Jack Spicer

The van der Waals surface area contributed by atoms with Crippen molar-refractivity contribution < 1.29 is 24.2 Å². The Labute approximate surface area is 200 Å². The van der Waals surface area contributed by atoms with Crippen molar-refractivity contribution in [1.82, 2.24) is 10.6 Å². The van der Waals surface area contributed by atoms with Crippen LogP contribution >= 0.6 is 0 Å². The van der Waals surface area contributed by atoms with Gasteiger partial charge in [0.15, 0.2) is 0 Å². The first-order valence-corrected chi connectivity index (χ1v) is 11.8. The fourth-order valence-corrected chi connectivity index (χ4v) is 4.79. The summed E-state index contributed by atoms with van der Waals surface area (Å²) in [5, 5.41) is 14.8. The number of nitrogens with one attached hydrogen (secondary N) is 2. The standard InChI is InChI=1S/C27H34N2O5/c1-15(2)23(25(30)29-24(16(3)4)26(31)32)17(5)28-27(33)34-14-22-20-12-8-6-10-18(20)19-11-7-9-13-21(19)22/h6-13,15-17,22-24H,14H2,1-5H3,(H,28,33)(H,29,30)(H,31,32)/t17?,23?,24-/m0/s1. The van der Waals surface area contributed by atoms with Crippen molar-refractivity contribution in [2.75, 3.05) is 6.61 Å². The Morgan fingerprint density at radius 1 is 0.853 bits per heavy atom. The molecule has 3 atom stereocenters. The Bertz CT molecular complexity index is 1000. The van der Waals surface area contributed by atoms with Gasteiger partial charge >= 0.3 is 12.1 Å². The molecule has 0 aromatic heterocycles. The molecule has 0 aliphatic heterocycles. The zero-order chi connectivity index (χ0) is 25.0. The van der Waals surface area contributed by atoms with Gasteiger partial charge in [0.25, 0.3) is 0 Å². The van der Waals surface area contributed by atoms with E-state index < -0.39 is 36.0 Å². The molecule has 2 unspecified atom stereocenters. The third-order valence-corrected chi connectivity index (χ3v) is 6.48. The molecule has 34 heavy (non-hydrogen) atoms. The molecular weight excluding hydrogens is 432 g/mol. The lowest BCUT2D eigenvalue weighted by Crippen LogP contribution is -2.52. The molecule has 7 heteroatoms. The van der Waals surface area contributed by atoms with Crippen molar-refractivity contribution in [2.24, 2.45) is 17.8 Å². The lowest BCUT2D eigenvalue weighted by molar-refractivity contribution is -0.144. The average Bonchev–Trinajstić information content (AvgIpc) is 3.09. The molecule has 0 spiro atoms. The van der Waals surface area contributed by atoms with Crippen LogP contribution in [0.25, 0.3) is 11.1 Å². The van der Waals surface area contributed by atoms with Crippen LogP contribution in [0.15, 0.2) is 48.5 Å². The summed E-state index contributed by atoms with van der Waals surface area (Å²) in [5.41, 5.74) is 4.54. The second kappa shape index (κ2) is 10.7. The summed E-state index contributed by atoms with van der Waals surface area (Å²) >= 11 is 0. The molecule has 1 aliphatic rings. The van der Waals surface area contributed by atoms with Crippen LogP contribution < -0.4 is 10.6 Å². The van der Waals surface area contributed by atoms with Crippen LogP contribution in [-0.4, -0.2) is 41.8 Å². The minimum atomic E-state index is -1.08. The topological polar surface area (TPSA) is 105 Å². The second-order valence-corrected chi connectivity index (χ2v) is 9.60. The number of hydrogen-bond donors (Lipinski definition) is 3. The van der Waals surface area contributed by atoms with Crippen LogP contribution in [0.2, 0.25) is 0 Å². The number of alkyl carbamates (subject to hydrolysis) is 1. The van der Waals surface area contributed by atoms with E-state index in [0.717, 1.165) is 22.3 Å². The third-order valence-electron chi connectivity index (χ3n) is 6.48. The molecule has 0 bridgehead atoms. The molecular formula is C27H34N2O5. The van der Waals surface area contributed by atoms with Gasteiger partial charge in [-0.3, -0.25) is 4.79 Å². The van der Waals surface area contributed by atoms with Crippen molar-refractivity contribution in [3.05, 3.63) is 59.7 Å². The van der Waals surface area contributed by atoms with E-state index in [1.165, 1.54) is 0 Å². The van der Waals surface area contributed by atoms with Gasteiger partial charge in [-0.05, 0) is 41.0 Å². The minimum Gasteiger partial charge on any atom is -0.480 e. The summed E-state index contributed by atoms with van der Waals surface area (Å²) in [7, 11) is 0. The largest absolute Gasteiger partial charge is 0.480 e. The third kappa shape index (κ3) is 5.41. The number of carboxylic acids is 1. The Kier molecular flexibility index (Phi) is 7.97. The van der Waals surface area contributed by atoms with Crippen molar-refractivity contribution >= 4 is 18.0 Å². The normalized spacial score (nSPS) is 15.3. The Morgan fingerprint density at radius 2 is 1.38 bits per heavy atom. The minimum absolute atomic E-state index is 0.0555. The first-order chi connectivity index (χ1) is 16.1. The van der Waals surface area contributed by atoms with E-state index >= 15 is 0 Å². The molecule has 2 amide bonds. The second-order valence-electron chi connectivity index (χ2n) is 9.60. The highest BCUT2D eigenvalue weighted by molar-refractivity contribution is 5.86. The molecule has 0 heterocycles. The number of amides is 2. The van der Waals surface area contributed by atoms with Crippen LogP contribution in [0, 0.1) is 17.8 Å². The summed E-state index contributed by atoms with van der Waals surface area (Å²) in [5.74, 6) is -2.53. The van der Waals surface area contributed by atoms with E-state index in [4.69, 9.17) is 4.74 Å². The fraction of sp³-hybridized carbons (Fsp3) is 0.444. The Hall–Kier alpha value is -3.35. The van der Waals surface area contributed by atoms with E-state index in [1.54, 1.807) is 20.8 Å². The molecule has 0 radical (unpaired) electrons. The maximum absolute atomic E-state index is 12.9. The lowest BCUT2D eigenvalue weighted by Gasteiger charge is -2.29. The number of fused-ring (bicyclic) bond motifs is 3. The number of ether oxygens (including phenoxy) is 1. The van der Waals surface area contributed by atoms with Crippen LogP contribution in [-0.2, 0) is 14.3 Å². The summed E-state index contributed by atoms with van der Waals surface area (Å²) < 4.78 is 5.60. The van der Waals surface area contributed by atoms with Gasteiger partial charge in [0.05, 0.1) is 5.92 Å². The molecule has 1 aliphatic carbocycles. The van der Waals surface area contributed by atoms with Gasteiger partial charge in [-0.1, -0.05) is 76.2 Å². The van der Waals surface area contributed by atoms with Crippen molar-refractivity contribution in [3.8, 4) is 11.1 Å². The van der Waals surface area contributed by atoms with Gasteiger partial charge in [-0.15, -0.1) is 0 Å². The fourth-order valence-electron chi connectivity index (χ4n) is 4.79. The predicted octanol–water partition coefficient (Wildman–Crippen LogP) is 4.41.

January 30, 1925 – August 17, 1965, was an American poet often identified with the San Francisco Renaissance. In 2009, My Vocabulary Did This to Me: The Collected Poetry of Jack Spicer won the American Book Award for poetry. He spent most of his writing life in San Francisco and spent the years 1945 to 1955 at the University of California, Berkeley, where he began writing, doing work as a research linguist, and publishing poetry. Through his alliance with Robert Duncan and Robin Blaser he forged a new kind of poetry, and together they referred to their common work as the Berkeley Renaissance. His poetry of this period is collected in One Night Stand and Other Poems (1980). In 1954, he co founded the Six Gallery in San Francisco, which soon became famous as the scene of the October 1955 Six Gallery reading that launched the West Coast Beat movement. In 1956, he began working on After Lorca, during which he began to practice what he called “poetry as dictation.” As such, he is acknowledged as a precursor and early inspiration for the Language poets. He died as a result of alcoholism. Since the posthumous publication of The Collected Books of Jack Spicer (first published in 1975), his popularity and influence has steadily risen, affecting poetry throughout the United States, Canada, and Europe. In 1994, The Tower of Babel: Jack Spicer’s Detective Novel was published. A biography, Jack Spicer and the San Francisco Renaissance by Lewis Ellingham and Kevin Killian (Hanover, New Hamphire, Wesleyan University Press,) was published in 1998.